Gregor Donnelly's set design, an expressionistic vision of a haunted house, all angles and gloominess, dominated by a grandfather clock, and David Gregor's spine-tingling sound design greatly add to the spooky atmosphere of the production and the important themes of reality and illusion. 

An enjoyable, atmospheric production despite some minor flaws.

By Carolin Kopplin

Until 7th January 2017

Old Red Lion Theatre

418 St John Street, London, EC1V 4NJ

Tickets: http://www.oldredliontheatre.co.uk/benighted.html

Box Office: 0844 412 4307

Tuesday - Sunday at 7:30pm
Saturday & Sunday matinees 2.30pm
Tuesday matinee 27th December & 3rd January at 2.30pm, Wednesday matinee 4th January at 2.30pm
Thursday & Friday matinees 29th & 30th December, 5th & 6th January 2.30pm
No performances 12th, 19th, 24th & 25th December & 2nd January

Post-Show Discussions (Free to ticket holders)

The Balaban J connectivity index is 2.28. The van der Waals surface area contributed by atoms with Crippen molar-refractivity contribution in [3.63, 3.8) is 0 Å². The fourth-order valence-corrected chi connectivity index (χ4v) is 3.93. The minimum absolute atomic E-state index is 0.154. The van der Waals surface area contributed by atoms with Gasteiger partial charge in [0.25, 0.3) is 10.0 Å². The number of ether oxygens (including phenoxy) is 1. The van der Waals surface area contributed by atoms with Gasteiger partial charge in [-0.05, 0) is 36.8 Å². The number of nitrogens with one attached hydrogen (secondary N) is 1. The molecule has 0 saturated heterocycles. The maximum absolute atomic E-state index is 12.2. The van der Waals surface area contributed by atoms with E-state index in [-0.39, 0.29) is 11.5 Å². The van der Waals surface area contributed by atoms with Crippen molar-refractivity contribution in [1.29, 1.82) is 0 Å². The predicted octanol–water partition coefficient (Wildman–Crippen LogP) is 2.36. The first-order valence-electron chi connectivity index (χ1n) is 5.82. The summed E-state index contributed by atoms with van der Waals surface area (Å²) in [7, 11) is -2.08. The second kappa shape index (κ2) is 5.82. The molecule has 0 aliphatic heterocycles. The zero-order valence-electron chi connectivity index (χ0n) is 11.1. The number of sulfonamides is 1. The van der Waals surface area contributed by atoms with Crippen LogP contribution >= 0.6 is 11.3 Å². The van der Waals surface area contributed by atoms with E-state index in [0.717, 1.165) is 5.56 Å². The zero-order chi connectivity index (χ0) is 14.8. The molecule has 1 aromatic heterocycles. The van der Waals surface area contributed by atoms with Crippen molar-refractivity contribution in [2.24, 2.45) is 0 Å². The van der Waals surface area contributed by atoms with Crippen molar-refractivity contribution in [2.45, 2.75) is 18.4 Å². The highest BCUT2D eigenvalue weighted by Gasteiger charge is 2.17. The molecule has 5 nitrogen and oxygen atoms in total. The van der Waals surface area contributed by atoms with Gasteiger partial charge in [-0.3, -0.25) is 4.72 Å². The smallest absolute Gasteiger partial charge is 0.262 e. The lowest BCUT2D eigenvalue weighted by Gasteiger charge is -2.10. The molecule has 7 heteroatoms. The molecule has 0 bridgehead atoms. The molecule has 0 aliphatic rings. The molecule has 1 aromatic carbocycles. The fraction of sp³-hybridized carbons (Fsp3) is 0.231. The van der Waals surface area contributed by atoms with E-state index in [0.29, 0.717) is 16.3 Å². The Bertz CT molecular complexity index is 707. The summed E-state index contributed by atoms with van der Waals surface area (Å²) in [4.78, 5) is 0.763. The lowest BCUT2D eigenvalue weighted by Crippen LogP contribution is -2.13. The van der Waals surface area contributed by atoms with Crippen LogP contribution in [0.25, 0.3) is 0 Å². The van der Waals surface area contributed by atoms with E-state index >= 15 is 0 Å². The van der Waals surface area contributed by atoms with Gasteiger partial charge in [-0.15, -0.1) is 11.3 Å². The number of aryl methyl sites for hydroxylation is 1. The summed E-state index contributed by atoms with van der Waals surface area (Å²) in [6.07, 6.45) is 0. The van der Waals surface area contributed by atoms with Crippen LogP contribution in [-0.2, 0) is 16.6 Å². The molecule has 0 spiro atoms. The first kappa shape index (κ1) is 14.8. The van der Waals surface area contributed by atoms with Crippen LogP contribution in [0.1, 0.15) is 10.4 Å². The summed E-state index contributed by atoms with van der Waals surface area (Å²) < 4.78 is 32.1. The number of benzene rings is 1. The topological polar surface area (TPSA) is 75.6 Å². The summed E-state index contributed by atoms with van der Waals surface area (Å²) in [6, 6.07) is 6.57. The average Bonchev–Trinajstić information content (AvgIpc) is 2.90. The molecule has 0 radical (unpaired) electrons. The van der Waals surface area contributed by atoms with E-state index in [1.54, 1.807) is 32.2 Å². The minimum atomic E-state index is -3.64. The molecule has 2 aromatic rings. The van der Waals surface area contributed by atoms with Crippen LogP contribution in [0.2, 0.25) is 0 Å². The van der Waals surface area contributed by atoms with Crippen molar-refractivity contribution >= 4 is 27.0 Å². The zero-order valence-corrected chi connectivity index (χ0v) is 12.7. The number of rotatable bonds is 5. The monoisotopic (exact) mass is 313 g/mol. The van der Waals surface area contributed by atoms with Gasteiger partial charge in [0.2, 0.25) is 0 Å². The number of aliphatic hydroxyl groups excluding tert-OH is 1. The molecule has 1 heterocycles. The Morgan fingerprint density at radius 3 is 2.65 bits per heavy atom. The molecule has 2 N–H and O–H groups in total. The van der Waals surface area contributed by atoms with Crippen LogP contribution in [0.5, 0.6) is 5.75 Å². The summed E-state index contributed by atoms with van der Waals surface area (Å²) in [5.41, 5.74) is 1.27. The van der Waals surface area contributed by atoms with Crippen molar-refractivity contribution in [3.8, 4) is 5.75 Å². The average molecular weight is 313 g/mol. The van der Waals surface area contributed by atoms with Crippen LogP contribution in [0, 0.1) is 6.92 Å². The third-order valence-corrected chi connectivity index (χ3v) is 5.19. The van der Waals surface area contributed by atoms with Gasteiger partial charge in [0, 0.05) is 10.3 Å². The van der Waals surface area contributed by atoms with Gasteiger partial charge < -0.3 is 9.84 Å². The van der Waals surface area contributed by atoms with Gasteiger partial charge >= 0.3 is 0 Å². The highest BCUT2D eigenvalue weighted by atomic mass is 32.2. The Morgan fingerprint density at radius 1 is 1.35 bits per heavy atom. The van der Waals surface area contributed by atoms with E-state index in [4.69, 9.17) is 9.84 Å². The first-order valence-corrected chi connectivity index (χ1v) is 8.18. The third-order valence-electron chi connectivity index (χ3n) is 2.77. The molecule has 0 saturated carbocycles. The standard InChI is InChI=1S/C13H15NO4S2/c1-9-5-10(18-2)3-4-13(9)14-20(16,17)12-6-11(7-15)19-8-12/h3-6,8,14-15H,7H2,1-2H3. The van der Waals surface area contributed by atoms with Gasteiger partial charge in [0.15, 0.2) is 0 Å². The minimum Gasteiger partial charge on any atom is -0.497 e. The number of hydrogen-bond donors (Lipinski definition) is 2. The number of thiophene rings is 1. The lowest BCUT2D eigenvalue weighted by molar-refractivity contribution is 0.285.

Tuesday 13th December - Join the adaptor of J.B. Priestley's "Benighted" Duncan Gates in a post show discussion with Actor Paul Shelly.

Running time: 80 minutes without an interval

Photographs by Chris Gardner.

Dec 11th

Sleeping Beauty at the Richmond Theatre

By Carolin Kopplin

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Maureen Lipman as Carabosse

For the first time in my life I feel free! 

The traditional pantomime at the Richmond Theatre is one of the highlights of the year in this lovely town, offering delightful entertainment for the entire family with amazing stage designs, beautiful costumes and featuring at least one big star. This year it is Maureen Lipman's turn to appear as the evil fairy Carabosse, a part she has played before with great success.

The show definitely focusses on the younger members of the audience. The foyer of the theatre is decorated as a castle and the show starts off with the announcement: "Turn off your mobile phone and turn up the volume of your children!", which was met with happy screaming as the curtain rose to a village scene right out of a fairy tale picture book and Princess Beauty's first day outside the castle walls. Closely guarded by Nurse Mollycoddle (Matt Rixon) aka "Nursie", Beauty discovers the excitement of the real world together with her friend Chester (Chris Jarvis), the court jester, Both Chris Jarvis and Matt Rixon know how to connect with the younger members of the audience, making Chester and Nursie truly endearing characters.